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St Mary's Cathedral, Perth

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St Mary's Cathedral, Perth

St Mary's Cathedral, Perth
The completed cathedral after repairs and expansion, pictured in July 2010
Basic information
Location Perth, Western Australia, Australia
Geographic coordinates
Affiliation Roman Catholic
District Metropolitan Archdiocese of Perth
Year consecrated 29 January 1865 (Stage 1)
9 December 2009 (Stage 3)
Ecclesiastical or organizational status Cathedral[1]
Leadership Archbishop Timothy Costelloe
Website www.perthcatholic.org.au/about-us/index.cfm?loadref=15
Architectural description
Architect(s)
Architectural type Church
Architectural style Academic Gothic
Groundbreaking 1863
Completed 2010

St Mary's Cathedral, Perth, officially the Cathedral of the Immaculate Conception of the Blessed Virgin Mary, is the cathedral church of the Roman Catholic Archdiocese of Perth, and seat of its Archbishop, currently Timothy Costelloe.

The cathedral is at the centre of Victoria Square, on the northern end of Victoria Avenue, Perth, Western Australia.

The cathedral as it now stands was constructed in three main phases, with the first phase completed in 1865. Plans were drawn up for the replacement of the cathedral in the 1920s with a larger Perpendicular Gothic edifice. However, construction was interrupted by the onset of the Great Depression, leaving a new transept and sanctuary, with the aisle of the original cathedral as its nave. After 70 years incomplete, and portions of the cathedral requiring extensive repair work, funds were eventually raised in the late 1990s and early 2000s for the completion of the expansion. A new curved design for the expansion was created, and featured a second spire and underground parish centre. The cathedral closed for construction in 2006, and reopened in December 2009.

Contents

  • History 1
    • First stage: 1865 to 1930 1.1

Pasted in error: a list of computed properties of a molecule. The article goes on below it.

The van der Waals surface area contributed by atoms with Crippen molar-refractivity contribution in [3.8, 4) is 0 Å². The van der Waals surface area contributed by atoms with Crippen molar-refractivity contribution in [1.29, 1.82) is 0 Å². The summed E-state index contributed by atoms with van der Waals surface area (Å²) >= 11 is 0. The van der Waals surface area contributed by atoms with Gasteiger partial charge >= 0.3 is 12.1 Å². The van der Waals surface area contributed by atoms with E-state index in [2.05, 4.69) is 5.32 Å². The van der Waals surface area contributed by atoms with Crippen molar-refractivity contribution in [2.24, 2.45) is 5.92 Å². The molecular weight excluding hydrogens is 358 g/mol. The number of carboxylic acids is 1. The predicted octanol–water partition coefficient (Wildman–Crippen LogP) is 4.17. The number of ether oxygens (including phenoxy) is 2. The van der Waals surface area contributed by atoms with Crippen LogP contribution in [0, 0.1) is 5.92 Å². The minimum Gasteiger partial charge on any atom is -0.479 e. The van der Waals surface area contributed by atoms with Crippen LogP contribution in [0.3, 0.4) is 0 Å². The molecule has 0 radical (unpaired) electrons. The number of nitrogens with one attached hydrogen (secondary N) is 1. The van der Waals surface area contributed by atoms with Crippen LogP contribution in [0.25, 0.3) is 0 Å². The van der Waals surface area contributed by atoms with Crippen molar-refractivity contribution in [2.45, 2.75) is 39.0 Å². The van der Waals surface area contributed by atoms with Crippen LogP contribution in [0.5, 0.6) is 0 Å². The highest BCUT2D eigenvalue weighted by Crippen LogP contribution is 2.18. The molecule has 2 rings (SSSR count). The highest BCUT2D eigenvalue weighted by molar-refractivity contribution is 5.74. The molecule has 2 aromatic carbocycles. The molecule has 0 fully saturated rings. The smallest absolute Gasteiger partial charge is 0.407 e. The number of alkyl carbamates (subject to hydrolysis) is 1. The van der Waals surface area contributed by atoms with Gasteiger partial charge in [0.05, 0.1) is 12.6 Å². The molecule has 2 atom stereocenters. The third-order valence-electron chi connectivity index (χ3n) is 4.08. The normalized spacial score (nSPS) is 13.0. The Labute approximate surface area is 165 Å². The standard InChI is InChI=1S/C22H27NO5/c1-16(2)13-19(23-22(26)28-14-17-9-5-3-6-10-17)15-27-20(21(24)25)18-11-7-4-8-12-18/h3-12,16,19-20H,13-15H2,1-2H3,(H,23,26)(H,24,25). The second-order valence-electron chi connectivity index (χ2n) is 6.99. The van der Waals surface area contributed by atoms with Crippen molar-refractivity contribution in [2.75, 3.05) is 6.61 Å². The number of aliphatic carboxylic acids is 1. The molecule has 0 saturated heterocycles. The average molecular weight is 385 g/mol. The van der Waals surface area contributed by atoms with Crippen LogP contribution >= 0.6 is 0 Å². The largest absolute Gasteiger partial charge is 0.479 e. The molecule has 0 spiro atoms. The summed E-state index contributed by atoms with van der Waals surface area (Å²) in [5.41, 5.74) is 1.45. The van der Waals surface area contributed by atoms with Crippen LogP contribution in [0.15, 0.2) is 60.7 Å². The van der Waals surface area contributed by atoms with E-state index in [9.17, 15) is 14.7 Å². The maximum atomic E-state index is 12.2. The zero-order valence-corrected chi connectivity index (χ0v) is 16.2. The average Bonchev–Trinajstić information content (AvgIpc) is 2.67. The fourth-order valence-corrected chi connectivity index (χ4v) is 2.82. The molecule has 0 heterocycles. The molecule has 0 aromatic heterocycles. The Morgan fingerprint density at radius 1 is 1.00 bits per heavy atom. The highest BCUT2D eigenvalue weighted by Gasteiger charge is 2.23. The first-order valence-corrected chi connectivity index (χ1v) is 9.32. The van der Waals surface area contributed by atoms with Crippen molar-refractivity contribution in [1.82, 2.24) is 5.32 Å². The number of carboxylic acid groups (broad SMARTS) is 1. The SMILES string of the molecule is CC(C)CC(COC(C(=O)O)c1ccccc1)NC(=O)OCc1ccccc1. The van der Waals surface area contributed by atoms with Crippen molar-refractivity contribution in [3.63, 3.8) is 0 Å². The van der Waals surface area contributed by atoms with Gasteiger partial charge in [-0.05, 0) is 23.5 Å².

• Second stage: 1930 to 1999 1.2
    • Third stage: 1999 to present 1.3
  • Gallery 2
  • See also 3
  • Notes 4
  • Further reading 5
  • External links 6

History

The first Roman Catholic church in the colony was St John's Pro-Cathedral on Victoria Avenue. The colony eventually outgrew this small church, and the local Bishop expressed an interest in constructing a "more worthy Cathedral".[2]

First stage: 1865 to 1930

The original cathedral building in 1894

The

  • St Mary's Cathedral
  • Catholic Archdiocese of Perth
  • Heritage Council of Western Australia database record

External links

  • Winship, John A. (2010). Our Cathedral : a history of St Mary's Cathedral, Perth, Western Australia (paperback). Perth, Western Australia: Archdiocese of Perth. p. 240.  

Further reading

  1. ^ "Cathedral of the Immaculate Conception of the Blessed Virgin Mary". GCatholic.org. 15 January 2012. Retrieved 1 February 2012. 
  2. ^ a b c d e f g h i j k l m n o p q "Assessment Documentation – St Mary's Cathedral" (PDF). Western Australian Register of Heritage Places. Heritage Council of Western Australia. 10 October 1995. Retrieved 4 October 2009. 
  3. ^ a b c d e f g h i j Catholic Archdiocese of Perth. "Brief History". Retrieved 4 October 2009. 
  4. ^ a b c d e f g Amanda Banks (17 December 2003). "Cathedral project on the move". The West Australian. 
  5. ^ a b c Peter Ward (16 February 2001). "Heritage Watch". The Australian. p. 43. 
  6. ^ a b Joseph Catanzaro (13 March 2009). "$7.5m cost blowout 'won't stop cathedral facelift'". The West Australian. p. 14. 
  7. ^ Geraldine Capp (15 June 2000). "Choir Sings Out For $170,000". The West Australian. p. 15. 
  8. ^  
  9. ^ Gary Kleyn (23 November 2000). Business News (Perth, Western Australia). p. 1. 
  10. ^ Pam Casellas; Yonnene Pearce (19 August 1999). "Tom The Tease Says Sorry To Forgiving Elsie After 77 Years". The West Australian. p. 2. 
  11. ^ "Fed: Green budget looks to south and north". Australian Associated Press. 10 May 2005. 
  12. ^ a b Staff writer (27 March 2007). "Call to help cathedral". Guardian Express. p. 5. 
  13. ^ a b c d e Katie Hampson (15 March 2007). "Perth digs deep to save cathedral". The West Australian. p. 7. 
  14. ^ Spinks, Bridget (13 July 2011). "Brady to join Bshops in crypt". The Record. Retrieved 1 January 2012. 
  15. ^ a b Kevin Gomez (1 May 2008). "Cathedral refurbishment gets a lift". Construction Contractor. p. 20. 
  16. ^ Dawn Gibson (4 July 2009). "Christmas re-opening date for cathedral". The West Australian. p. 14. 
  17. ^ "Archbishop's Welcome". St Mary's Appeal archives. Retrieved 14 September 2015. 
  18. ^ "2010 WA State Architecture Awards: Full List of Winners".  

Notes

See also

Gallery

[18][17] The new design by Perth architect Peter M. Quinn won three architectural design awards from the Western Australian chapter of the

The completed Cathedral was officially opened by the then Archbishop of Perth, Barry Hickey on 8 December 2009, in a ceremony attended by the Apostolic Nuncio, Cardinal George Pell,33 bishops and 300 priests.

The new design includes increased seating for 1,600 people, a new underground parish centre and improved disabled access.[12] It also adds a second spire to the church, which is not identical to the original spire because of a Heritage Council stipulation that the new spire not "shamelessly mimic" the existing one.[16]